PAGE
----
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Expert's Corner — finish

We Are All Reluctant Finishers

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While I am a professional finisher, I am a hobbyist woodworker. That mix makes me a wood snob. I love working with wood in any capacity. Because my head and hands are in finishing all week long, I tend to do as little of it as possible in my personal life, but I still love messing around with wood in most any form. This passion took root for me in 1995 when I had the good fortune of being in the right place at the right time and meeting what would turn out to be my mentor in the world...

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TIP: Finish color differences

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TIP: Finish color differences

Finishes differ in the amount of color they add to wood. Though you may not notice much of a difference if you are applying the finish over a stain, there is a significant difference when no stain or other coloring steps are used. In the accompanying picture, you can see the differences clearly. On the far left is paste wax. It adds almost no coloring to the walnut. Next is water-based finish, which also doesn’t add color, but it does darken the wood a little because of the penetration. In the middle is nitrocellulose lacquer, which adds a slight yellowing...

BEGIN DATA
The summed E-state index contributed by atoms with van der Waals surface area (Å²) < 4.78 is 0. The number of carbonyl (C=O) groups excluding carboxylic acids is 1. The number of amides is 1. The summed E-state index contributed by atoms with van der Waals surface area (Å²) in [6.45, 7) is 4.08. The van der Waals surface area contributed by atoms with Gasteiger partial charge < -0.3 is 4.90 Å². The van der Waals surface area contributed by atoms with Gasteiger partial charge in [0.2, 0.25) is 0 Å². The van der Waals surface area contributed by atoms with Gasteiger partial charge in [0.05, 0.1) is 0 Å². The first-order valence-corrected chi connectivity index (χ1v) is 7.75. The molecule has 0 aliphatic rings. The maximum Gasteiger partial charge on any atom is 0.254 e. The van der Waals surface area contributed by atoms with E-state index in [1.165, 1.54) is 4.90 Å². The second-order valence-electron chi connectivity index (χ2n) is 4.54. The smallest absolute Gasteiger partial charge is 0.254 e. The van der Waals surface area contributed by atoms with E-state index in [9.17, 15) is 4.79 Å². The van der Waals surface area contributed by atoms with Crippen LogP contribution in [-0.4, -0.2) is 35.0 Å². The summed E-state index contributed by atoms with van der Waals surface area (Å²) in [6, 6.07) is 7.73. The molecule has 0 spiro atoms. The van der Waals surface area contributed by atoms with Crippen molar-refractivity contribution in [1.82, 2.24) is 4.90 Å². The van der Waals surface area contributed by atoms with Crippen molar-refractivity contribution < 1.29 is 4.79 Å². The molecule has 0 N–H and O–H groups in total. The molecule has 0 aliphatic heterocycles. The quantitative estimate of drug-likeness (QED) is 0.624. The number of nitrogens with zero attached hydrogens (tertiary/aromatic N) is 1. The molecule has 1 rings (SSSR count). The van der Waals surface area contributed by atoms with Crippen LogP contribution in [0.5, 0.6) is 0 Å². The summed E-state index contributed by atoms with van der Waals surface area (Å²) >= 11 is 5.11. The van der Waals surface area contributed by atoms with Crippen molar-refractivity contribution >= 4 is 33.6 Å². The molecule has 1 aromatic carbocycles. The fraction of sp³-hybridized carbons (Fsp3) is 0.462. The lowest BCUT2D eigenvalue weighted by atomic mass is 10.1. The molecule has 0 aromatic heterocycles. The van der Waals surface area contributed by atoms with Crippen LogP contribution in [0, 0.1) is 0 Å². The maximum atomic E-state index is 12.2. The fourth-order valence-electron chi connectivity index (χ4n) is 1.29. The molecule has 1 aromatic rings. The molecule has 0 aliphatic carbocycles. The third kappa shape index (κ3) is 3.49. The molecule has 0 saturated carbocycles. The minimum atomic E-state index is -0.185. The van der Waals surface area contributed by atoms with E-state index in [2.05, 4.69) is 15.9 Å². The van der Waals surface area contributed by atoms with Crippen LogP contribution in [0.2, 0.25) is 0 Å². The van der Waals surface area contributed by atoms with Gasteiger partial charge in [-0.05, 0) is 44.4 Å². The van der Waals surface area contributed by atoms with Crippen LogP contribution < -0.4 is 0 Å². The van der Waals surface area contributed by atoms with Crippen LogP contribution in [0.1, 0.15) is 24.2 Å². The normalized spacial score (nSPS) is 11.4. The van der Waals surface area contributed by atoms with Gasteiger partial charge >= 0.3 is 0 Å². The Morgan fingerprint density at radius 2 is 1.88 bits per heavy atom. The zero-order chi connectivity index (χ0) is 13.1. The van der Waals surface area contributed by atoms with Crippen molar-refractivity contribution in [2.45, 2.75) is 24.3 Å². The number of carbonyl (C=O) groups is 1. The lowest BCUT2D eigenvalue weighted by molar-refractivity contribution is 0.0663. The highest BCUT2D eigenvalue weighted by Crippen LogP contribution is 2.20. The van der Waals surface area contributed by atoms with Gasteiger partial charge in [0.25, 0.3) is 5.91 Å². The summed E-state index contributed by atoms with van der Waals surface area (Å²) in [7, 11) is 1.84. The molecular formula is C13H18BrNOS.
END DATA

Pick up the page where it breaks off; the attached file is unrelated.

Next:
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TIP: Disguising Glue Seepage and Wood-putty Splotches

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Glue seepage, or glue on your fingers that’s transferred to the wood, blocks stain penetration. This usually results in a lighter area. The same can happen with wood putty because it doesn’t accept color the same as wood does. In both cases, you have a lighter area or spot that you want to color in to match the surrounding wood. Here’s how to do it. As shown in the accompanying picture, the better method is usually to first seal the wood, then paint in the grain. Connect the grain lines on either side of the lighter area. When this has...

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Using Reflected Light to Advantage

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Using Reflected Light to Advantage

You should never have runs or sags in your dried finish. The trick to avoiding them is to spot them before the finish dries and remove them with a brush. The way to see runs and sags developing is to look at the surface in a reflected light, as shown in the accompanying picture. You may need to move your head, walk around, or even arrange some special lights other than the overhead lights or the light coming in through a window. Repairing Finishes Once you have spotted the problem, use a brush to brush out the excess finish even...

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Fillers - When Smooth isn't Smooth Enough

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Fillers - When Smooth isn't Smooth Enough

So, you've just finished that stellar table top and you'd like to give it a 'smooth as glass' finish.  What's a woodworker to do? Why, 'Fill and Finish' of course. There are two kinds of 'fillers' - putty type fillers used to fill scratches, dents, and holes in wood, and grain (aka pore) fillers that serve to level out the surface of open grained woods. It's the latter filler that concerns us here. Woods such as oak, ash, elm, mahogany, chestnut, walnut, wenge, and teak are characterized as having 'open grain' because the wood pores are large. In contrast, 'closed...

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